American Imperialism…Extremes Don’t Work
(A mediation of Ivo H. Daalder’s and James M. Lindsay’s, “The Bush Revolution”)
Should I stay or should I go now? Should I stay or should I go now?
If I go there will be trouble. And if I stay it will be double.
So come on and let me know.
There have been two camps historically within the American foreign policy debate, those that believe the United States should look inwardly and not get involved in international affairs (“isolationists”) and those that believe that American hegemony is the only effective method of supporting our interests (“imperialists”). This debate has been going on nearly as long as there has been a United States, as George Washington was presented a difficult decision when France went to war with England a mere four years after the Constitution was signed (Daalder). Isolationism ruled American politics for many years until the end of the Spanish American war (Daalder) as it was believed that a new nation like the United States would be unable to defend itself (both militarily and culturally). Once it was proven that the US could defend herself, the imperialists took over. With Woodrow Wilson, American foreign policy began to justify getting involved internationally through a moral imperative (Daalder). In fact, when he declared war on Germany kicking off America’s involvement in World War I, he did so be claiming that the “world must be made safe for democracy”.
This imperialistic frame of thought took us through the World Wars, Korea, Vietnam and the rest of the cold war. However, with the end of the cold war, and for all intensive purposes the defeat of the Soviet Union, the United States no longer had a great enemy. In fact, the U.S. no longer had any institution or world power in which could control its actions. Basically, the imperialists lost their controls and foreign policy took on a new spirit – that the United States had “freedom of action” (Daalder). The Bush Administration took full advantage of this arrangement. According to Daalder and Lindsay, this set up the Bush presidency for three claims to his foreign policy:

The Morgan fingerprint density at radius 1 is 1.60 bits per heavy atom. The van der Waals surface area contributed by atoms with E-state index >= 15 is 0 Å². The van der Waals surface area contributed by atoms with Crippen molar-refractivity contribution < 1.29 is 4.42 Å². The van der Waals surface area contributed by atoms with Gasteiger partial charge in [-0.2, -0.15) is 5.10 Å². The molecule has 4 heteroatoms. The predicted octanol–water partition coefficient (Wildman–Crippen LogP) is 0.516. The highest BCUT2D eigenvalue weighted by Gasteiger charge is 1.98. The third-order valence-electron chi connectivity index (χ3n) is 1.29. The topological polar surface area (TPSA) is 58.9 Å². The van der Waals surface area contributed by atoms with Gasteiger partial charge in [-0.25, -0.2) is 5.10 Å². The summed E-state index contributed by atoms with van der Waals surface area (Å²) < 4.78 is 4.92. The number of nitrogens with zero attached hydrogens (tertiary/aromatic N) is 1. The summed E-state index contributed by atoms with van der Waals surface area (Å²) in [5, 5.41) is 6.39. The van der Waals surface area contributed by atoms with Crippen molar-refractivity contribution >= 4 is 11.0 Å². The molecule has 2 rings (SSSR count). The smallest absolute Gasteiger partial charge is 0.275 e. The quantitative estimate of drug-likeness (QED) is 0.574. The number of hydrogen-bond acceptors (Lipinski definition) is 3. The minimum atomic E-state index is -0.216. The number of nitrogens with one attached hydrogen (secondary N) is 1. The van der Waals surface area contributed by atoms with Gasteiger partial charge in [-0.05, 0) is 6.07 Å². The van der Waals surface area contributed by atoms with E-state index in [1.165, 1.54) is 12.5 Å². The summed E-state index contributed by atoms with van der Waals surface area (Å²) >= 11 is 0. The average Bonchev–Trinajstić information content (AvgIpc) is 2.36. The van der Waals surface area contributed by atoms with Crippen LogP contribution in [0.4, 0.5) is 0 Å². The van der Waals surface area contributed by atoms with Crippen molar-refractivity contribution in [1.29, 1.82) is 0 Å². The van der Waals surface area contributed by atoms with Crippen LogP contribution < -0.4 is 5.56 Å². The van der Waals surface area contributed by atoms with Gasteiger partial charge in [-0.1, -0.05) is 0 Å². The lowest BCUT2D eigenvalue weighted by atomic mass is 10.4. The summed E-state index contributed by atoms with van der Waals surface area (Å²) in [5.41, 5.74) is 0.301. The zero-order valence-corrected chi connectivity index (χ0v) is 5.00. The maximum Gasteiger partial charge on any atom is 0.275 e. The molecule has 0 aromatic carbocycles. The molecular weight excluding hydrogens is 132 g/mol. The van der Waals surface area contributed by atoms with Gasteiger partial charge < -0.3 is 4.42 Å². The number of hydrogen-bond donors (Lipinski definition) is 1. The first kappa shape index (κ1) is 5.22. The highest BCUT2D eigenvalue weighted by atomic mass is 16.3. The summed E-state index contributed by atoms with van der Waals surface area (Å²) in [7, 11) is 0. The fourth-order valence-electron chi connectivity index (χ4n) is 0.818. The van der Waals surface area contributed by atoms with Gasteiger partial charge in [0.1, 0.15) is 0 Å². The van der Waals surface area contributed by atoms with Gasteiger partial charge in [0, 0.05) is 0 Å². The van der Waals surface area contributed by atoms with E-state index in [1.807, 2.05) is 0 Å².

1) Constraints on actions were shed.
2) An unbound America should use its strength to change the status quo.
3) We should use our power to force regime change in rogue states.
The problem with uncontrolled power is that it has a tendency to be used inappropriately. In this case the old saying rings true, absolute power corrupts absolutely. In this case, our unbound ability to do whatever we wanted resulted in a global perception change of America that adversely affects all Americans. Instead of the moral imperative that we should be defending, we are seen as bullies trying to inflict our culture on the rest of the world. Worse yet, much of the rest of the world sees us as only interested in defending our economic interests elsewhere, even at the cost of human lives.
It is clear to see that both an uncontrolled isolationism and an unbound imperialism neither works nor is sustainable. Ask yourself, is the United States more secure now than before September 11? Although we have not been directly attacked since then, it is obvious that more people in this world hate us than ever before. I would argue that this is due to the uncontrolled imperialism of the last several years and that to repair the damage done, we must return to a spirit of moderation, justified by the moral imperative, within our foreign policy.